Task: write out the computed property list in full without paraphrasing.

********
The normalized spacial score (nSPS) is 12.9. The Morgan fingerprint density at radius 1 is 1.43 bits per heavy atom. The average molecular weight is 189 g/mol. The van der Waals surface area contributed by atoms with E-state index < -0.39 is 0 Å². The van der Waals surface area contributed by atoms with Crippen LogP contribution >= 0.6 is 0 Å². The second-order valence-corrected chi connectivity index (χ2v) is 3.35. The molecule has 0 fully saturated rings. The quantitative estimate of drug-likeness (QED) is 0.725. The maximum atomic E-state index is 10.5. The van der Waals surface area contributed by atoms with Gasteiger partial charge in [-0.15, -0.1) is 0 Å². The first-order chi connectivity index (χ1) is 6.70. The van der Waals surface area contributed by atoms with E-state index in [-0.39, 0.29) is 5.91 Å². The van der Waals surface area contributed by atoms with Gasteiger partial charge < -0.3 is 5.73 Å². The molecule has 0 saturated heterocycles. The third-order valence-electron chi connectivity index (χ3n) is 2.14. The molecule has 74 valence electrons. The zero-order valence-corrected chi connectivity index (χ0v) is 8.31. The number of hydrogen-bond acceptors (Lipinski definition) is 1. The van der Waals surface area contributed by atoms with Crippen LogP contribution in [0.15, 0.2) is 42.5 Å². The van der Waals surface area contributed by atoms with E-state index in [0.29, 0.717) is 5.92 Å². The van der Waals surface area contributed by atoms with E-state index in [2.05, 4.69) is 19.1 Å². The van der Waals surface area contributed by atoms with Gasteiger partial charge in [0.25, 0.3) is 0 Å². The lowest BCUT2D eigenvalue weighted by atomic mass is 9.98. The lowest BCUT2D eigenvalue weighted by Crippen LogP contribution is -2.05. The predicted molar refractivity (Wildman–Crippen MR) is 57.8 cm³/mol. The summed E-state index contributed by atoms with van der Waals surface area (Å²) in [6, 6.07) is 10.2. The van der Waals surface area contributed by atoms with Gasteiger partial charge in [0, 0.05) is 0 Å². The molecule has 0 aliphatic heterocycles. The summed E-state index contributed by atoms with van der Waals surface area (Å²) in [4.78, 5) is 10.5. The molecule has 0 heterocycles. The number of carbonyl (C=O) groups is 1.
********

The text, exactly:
The normalized spacial score (nSPS) is 12.9. The Morgan fingerprint density at radius 1 is 1.43 bits per heavy atom. The average molecular weight is 189 g/mol. The van der Waals surface area contributed by atoms with E-state index < -0.39 is 0 Å². The van der Waals surface area contributed by atoms with Crippen LogP contribution >= 0.6 is 0 Å². The second-order valence-corrected chi connectivity index (χ2v) is 3.35. The molecule has 0 fully saturated rings. The quantitative estimate of drug-likeness (QED) is 0.725. The maximum atomic E-state index is 10.5. The van der Waals surface area contributed by atoms with Gasteiger partial charge in [-0.15, -0.1) is 0 Å². The first-order chi connectivity index (χ1) is 6.70. The van der Waals surface area contributed by atoms with E-state index in [-0.39, 0.29) is 5.91 Å². The van der Waals surface area contributed by atoms with Gasteiger partial charge < -0.3 is 5.73 Å². The molecule has 0 saturated heterocycles. The third-order valence-electron chi connectivity index (χ3n) is 2.14. The molecule has 74 valence electrons. The zero-order valence-corrected chi connectivity index (χ0v) is 8.31. The number of hydrogen-bond acceptors (Lipinski definition) is 1. The van der Waals surface area contributed by atoms with Crippen LogP contribution in [0.15, 0.2) is 42.5 Å². The van der Waals surface area contributed by atoms with E-state index in [0.29, 0.717) is 5.92 Å². The van der Waals surface area contributed by atoms with E-state index in [2.05, 4.69) is 19.1 Å². The van der Waals surface area contributed by atoms with Gasteiger partial charge in [0.25, 0.3) is 0 Å². The lowest BCUT2D eigenvalue weighted by atomic mass is 9.98. The lowest BCUT2D eigenvalue weighted by Crippen LogP contribution is -2.05. The predicted molar refractivity (Wildman–Crippen MR) is 57.8 cm³/mol. The summed E-state index contributed by atoms with van der Waals surface area (Å²) in [6, 6.07) is 10.2. The van der Waals surface area contributed by atoms with Gasteiger partial charge in [0, 0.05) is 0 Å². The molecule has 0 aliphatic heterocycles. The summed E-state index contributed by atoms with van der Waals surface area (Å²) in [4.78, 5) is 10.5. The molecule has 0 heterocycles. The number of carbonyl (C=O) groups is 1.